Generally VHF (very high frequency) but occasionally HF (high frequency) radios are used by pilots for voice communications. There are three VHF radios, 2 HF radios and 2 satellite radios aboard a Boeing 777. The chances of all of them failing are virtually zero. Although there are definitive radio failure procedures for every kind of airspace and airport, none of the professional pilots I know have ever witnessed a complete radio failure in their careers.
Controller-Pilot Data Link Communications (CPDLC) enables the flight crew to read and answer Controllers instructions; this keeps communications frequencies less clogged. During an eight hours long flight, a pilot will call or respond to dozens of Air Traffic Controllers. One cannot just keep flying without uttering a word, expecting to get away with communications violations.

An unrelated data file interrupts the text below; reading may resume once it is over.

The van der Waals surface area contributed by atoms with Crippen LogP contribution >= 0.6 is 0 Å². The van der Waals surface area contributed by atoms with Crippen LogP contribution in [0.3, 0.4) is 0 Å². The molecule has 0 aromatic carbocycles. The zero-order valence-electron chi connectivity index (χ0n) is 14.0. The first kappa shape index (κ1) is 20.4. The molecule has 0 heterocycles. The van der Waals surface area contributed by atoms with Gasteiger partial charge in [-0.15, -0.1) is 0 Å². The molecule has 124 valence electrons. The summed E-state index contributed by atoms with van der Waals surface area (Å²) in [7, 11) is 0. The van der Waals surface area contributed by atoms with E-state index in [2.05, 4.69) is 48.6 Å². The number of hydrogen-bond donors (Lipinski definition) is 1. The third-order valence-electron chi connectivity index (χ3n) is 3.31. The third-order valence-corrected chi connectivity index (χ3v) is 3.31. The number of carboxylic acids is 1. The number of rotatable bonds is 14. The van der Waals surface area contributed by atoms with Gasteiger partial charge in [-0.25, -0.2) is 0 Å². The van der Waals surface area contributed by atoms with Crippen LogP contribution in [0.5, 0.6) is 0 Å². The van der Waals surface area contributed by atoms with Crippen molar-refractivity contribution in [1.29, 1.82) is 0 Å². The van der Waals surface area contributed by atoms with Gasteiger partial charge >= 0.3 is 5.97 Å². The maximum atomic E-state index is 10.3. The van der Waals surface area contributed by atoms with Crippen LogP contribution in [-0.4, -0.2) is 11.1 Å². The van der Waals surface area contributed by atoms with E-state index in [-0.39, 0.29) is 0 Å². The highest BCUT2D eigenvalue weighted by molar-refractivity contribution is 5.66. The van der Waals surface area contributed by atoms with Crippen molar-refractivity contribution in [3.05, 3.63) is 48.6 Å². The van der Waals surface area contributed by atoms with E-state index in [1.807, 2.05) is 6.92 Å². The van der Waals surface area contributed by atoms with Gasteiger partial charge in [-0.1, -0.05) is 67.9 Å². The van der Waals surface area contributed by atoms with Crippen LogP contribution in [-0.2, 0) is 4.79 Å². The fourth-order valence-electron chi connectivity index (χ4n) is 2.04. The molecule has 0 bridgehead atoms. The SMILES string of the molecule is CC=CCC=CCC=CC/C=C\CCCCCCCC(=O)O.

The Aircraft Communications Addressing and Reporting System (ACARS) is a digital datalink system for transmission of short messages between aircraft and ground stations via air-band radio or satellite. These messages can be requests to Air Traffic Controllers for clearances, aeronautical operational control and airline administrative control.
At the start of each flight phase, an ACARS message is transmitted to the ground describing the flight phase, the time at which it occurred, and other related information such as the amount of fuel on board or the flight origin and destination. These messages are used to track the status of aircraft and crews.